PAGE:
Your company’s liquidity shows how well you can pay off your current debt using your current assets. Cash, accounts receivable, and investments you can turn into cash quickly all qualify as liquid assets. When you compare those liquid assets to your current debts, you want to strike a balance. Too much liquidity means you have more room for investment back into your business. Too little liquidity can leave you unable to handle your liabilities.
Keeping Up With Regular Expenses
You need enough cash to cover your regular expenses to keep your company running. That includes expenses such as paying your employees’ wages, ordering inventory, and paying monthly recurring bills like rent. When your liquidity is too low, you may struggle to keep up with those expenses. Having to take out short-term emergency loans impacts your personal credit score and increases the risk related to your company. Those loans usually come with higher interest rates, especially since your low liquidity may put you in the high-risk category. Maintaining good liquidity makes it easier to cover your regular expenses to keep you in a good financial position.
Funding for Emergencies
Having an emergency cash fund helps you keep your cool if you face any type of financial crunch. Maybe your main manufacturing equipment breaks down and you have to wait a week to get the right parts to fix it. That slows your production and affects your business. Or you might experience an unexpected decrease in sales that cuts into your cash. When you build up your liquidity, you have a safety net to keep up with your expenses, even if something out of your control causes a dip in revenue.
Getting Approved for Financing
Liquidity directly impacts your ability to get loans from investors. When you go to external parties for funding, they want to know you can pay off those loans, both in the short and long term. Lenders usually put more emphasis on your company’s overall solvency, but a financial institution may also analyze your liquidity before approving you for a loan. It may be easier to get approved for the amount of money you need when you have high liquidity. You may also get a better interest rate and have fewer restrictions placed on the loan if you have more liquidity. This can help you get the funding you need at rates that make them easier to pay off.
Tracking Your Financial Health
Being aware of your liquidity helps you keep tabs on your company’s financial health. You’re able to see how well you can keep up with your debt. Looking at liquidity also tells you how much of a financial cushion you have. Liquidity is something that can change frequently, so checking in on your liquidity regularly helps you stay on top of your financial situation.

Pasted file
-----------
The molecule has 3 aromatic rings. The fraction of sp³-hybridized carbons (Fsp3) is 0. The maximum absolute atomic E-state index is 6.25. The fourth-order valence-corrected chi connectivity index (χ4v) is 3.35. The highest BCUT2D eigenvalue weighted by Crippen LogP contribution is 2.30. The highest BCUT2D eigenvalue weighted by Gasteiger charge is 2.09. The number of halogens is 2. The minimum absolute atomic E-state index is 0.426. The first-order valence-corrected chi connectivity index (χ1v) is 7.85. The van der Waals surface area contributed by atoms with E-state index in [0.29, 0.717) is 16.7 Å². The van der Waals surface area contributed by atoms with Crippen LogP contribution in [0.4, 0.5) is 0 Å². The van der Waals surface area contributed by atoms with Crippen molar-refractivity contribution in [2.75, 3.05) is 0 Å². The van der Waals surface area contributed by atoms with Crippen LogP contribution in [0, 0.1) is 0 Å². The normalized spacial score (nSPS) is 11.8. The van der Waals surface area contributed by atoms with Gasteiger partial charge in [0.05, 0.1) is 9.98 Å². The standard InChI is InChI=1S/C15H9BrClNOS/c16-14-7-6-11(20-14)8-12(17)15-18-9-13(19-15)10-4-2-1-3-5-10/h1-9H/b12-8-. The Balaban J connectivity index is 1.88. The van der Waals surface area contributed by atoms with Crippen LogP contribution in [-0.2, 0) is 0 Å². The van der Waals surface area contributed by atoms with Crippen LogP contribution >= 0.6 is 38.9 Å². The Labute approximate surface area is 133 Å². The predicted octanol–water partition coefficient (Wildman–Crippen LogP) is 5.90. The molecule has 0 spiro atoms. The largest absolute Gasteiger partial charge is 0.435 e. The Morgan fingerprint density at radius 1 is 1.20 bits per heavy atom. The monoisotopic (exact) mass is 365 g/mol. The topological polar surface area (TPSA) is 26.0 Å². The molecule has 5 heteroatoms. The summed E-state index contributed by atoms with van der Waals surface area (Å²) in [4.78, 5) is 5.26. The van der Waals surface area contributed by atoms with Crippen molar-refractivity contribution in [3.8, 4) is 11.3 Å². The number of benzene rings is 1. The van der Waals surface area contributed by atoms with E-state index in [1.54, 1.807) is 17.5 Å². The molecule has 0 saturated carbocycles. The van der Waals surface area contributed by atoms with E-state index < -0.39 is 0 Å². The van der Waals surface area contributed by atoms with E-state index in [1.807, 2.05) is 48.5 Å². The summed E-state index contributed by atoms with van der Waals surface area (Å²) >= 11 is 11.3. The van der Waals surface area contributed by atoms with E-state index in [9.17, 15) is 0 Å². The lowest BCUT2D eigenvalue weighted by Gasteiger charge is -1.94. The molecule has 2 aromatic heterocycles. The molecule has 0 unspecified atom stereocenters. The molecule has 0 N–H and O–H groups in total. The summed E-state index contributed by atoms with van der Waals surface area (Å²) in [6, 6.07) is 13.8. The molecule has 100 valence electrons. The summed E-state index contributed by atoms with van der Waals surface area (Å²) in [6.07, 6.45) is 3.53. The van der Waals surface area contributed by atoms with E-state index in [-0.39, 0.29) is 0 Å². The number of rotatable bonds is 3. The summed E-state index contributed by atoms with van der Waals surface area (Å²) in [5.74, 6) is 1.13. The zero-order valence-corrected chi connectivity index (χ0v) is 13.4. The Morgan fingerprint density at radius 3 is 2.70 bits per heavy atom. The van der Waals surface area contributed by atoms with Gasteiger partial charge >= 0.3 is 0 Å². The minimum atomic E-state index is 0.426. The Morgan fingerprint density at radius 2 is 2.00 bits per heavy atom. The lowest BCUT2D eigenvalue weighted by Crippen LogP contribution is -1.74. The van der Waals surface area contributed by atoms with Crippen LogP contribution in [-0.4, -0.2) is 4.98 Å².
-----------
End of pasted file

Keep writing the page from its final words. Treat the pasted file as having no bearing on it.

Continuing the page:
Making Financial Decisions About Short-Term Liquidity
You can use your liquidity levels to help you make financial decisions. For example, if you notice your liquidity is high, you may decide to invest in improving your equipment, moving to a larger space, or expanding into new markets. If you have low liquidity, you may decide to sell some of your long-term assets to give your company more cash. Or if you’re already considering a business move, you might look at your liquidity level to help you decide if the move is a good one.
Utilizing Liquidity Ratios
Using an analysis process such as liquidity ratios helps you easily calculate your liquidity. These financial metrics convert balance sheet items into specific calculations that establish a relative level of liquidity. For example, just because a small business has $100,000 cash on hand doesn’t necessarily determine whether the company is liquid or whether the figure is sufficient, because all companies and industries are different. Liquidity ratios help scale operations and create comparable figures.
- The current ratio divides current assets by current liabilities. This measures your company’s ability to cover short-term debts with all short-term assets.
- The quick ratio compares only the most liquid assets – cash and accounts receivable – to current liabilities. This measures your company’s ability to pay current bills using only the assets easiest to convert.
- The working capital ratio subtracts current assets from current liabilities. This measures the cash flow available after current bills are paid.
You can use all three of these metrics to analyze and maintain the appropriate balance of current assets and current liabilities.
Ideal Cash Reserve
Determining your ideal cash reserve is a balancing act. You want plenty of cash and other liquid assets on hand in case of emergencies. But having resources tied up in cash limits your ability to use the funds towards your business. Cash loses purchasing power in an inflationary market, so keeping too much on hand can decrease your purchasing power even though you still have the same amount of money in the bank.
Look at cash flow projections from the next 12 months to create forecasts. A startup should plan for higher liquidity in case of unexpected expenses. More established businesses can rely more on accounts receivable and inventory turnover, so this liquidity should be in easily convertible goods.
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